Asian carp

CSG Midwest
A bipartisan deal on how to manage the nation’s water resources has potentially big implications for the Great Lakes and the region’s states — authorization of a nearly $1 billion project at the Soo Locks, movement on a plan to stop Asian carp, and more money to protect drinking water.
Signed into law in October, the Water Resources Development Act (WRDA) also establishes new programs to research the eradication of zebra mussels and Asian carp and to explore technologies that prevent harmful algal blooms in the Great Lakes.
CSG Midwest
Michigan has 3,000 miles of coastline and more Great Lakes water within its jurisdiction than any other state or province in the basin. But one of the big ecological threats to this freshwater system is well outside the state’s borders — in Illinois and Indiana, where invasive species of Asian carp would be most likely to enter the Great Lakes basin, via the Chicago Area Waterway System.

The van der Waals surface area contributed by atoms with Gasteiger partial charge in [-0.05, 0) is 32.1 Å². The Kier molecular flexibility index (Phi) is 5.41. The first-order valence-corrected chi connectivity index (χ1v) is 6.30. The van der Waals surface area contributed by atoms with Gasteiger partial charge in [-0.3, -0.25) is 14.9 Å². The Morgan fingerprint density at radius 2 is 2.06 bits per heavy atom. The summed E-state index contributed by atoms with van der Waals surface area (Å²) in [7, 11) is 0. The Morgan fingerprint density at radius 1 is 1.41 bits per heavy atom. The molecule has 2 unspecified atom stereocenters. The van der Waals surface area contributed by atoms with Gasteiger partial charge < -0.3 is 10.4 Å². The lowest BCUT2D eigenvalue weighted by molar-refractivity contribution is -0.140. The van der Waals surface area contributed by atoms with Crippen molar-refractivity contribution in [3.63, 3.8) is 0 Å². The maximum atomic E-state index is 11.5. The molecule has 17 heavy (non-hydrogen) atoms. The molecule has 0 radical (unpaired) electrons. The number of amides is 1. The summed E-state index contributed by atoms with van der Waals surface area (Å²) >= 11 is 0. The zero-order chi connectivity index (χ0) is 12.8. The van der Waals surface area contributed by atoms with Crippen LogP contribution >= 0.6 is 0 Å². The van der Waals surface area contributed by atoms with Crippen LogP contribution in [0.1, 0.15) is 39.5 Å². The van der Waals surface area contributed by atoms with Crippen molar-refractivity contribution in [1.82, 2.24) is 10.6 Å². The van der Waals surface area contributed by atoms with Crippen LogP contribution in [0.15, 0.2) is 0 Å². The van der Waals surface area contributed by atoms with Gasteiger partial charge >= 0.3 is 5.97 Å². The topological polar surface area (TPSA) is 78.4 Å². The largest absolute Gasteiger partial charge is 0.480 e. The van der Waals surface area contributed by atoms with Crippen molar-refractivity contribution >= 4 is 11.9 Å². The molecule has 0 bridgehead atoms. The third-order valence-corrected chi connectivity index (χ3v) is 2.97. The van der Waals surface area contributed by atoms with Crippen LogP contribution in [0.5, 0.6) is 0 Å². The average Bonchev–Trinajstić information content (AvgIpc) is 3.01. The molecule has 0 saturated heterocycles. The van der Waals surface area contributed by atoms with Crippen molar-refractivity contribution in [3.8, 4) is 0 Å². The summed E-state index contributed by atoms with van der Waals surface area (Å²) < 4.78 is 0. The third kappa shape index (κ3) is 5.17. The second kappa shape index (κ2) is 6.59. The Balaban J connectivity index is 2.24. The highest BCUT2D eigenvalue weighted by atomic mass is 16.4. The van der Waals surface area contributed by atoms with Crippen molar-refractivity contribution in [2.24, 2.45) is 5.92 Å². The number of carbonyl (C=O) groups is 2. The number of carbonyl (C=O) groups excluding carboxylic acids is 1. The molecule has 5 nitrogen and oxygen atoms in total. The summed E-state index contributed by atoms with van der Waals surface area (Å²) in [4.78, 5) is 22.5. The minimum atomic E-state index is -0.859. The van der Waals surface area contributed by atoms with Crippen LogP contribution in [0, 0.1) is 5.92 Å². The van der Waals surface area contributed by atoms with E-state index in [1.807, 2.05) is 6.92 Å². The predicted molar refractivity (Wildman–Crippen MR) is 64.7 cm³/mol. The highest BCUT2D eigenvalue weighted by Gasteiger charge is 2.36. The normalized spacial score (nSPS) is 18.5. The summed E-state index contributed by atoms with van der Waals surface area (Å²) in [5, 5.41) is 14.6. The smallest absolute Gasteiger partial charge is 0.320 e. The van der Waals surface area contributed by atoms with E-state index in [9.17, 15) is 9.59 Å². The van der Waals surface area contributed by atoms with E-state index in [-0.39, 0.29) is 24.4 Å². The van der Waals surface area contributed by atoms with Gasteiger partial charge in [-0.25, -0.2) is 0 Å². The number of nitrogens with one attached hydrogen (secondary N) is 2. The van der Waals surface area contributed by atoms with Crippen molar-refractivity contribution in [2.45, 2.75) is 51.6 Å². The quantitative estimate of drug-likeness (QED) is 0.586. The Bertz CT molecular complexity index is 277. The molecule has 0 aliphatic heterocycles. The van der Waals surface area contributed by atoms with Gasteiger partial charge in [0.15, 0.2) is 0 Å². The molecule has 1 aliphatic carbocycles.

CSG Midwest
In the decades of battling invasive species and trying to mitigate their economic and ecological impacts, one point has become abundantly clear to Mike Weimer and other fish biologists. “Prevention is by far the most effective strategy,” he told legislators at this fall’s Great Lakes Legislative Caucus meeting in Buffalo, N.Y. So ever since Asian carp appeared to be dangerously close to entering the lakes via the Chicago Area Waterway System, states and the federal government have been pouring millions of dollars into a wide range of prevention plans.
New electric fish barriers have been built. The movement and presence of Asian carp continues to be intensely monitored, in part through cutting-edge eDNA technologies. Commercial fishing operations (hired by the state of Illinois) have removed more than 3 million pounds of Asian carp.
As co-chair of the state-federal Asian Carp Regional Coordinating Committee, Weimer is helping oversee these and many other prevention strategies. In 2015 alone, he told lawmakers, the committee will fund a total of 43 projects at a cost of $74 million. Its goal: Protect a Great Lakes fishery that has an estimated value of $7 billion.